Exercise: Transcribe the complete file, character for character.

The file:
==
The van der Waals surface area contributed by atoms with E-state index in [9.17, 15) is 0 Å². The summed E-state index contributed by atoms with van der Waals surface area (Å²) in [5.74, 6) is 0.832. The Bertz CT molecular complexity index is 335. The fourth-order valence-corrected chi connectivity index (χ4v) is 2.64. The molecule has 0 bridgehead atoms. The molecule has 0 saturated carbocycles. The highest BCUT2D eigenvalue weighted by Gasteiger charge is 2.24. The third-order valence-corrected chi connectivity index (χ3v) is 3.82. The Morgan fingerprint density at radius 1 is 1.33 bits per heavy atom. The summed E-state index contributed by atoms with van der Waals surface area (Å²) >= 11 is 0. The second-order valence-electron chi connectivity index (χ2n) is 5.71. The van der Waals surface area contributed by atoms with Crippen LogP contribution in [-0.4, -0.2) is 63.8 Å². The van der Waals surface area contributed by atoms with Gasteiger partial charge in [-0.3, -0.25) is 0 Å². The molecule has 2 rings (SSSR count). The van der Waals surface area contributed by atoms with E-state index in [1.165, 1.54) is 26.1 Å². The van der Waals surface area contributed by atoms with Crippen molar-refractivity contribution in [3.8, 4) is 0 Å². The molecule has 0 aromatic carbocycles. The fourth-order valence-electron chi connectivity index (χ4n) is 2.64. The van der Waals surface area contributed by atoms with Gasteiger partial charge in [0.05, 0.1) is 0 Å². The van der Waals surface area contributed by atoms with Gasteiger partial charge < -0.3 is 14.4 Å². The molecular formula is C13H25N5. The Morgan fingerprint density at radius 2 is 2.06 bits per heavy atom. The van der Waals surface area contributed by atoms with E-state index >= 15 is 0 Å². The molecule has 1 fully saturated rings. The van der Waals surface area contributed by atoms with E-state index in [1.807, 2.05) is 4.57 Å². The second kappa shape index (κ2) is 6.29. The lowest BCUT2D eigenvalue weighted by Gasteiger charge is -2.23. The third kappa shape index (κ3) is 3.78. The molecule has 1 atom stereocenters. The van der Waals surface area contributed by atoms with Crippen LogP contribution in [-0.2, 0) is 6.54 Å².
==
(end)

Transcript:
The van der Waals surface area contributed by atoms with E-state index in [9.17, 15) is 0 Å². The summed E-state index contributed by atoms with van der Waals surface area (Å²) in [5.74, 6) is 0.832. The Bertz CT molecular complexity index is 335. The fourth-order valence-corrected chi connectivity index (χ4v) is 2.64. The molecule has 0 bridgehead atoms. The molecule has 0 saturated carbocycles. The highest BCUT2D eigenvalue weighted by Gasteiger charge is 2.24. The third-order valence-corrected chi connectivity index (χ3v) is 3.82. The Morgan fingerprint density at radius 1 is 1.33 bits per heavy atom. The summed E-state index contributed by atoms with van der Waals surface area (Å²) >= 11 is 0. The second-order valence-electron chi connectivity index (χ2n) is 5.71. The van der Waals surface area contributed by atoms with Crippen LogP contribution in [-0.4, -0.2) is 63.8 Å². The van der Waals surface area contributed by atoms with Gasteiger partial charge in [-0.3, -0.25) is 0 Å². The molecule has 2 rings (SSSR count). The van der Waals surface area contributed by atoms with E-state index in [1.165, 1.54) is 26.1 Å². The van der Waals surface area contributed by atoms with Crippen molar-refractivity contribution in [3.8, 4) is 0 Å². The molecule has 0 aromatic carbocycles. The fourth-order valence-electron chi connectivity index (χ4n) is 2.64. The van der Waals surface area contributed by atoms with Gasteiger partial charge in [0.05, 0.1) is 0 Å². The van der Waals surface area contributed by atoms with Gasteiger partial charge < -0.3 is 14.4 Å². The molecular formula is C13H25N5. The Morgan fingerprint density at radius 2 is 2.06 bits per heavy atom. The van der Waals surface area contributed by atoms with E-state index >= 15 is 0 Å². The molecule has 1 fully saturated rings. The van der Waals surface area contributed by atoms with E-state index in [1.807, 2.05) is 4.57 Å². The second kappa shape index (κ2) is 6.29. The lowest BCUT2D eigenvalue weighted by Gasteiger charge is -2.23. The third kappa shape index (κ3) is 3.78. The molecule has 1 atom stereocenters. The van der Waals surface area contributed by atoms with Crippen LogP contribution in [-0.2, 0) is 6.54 Å².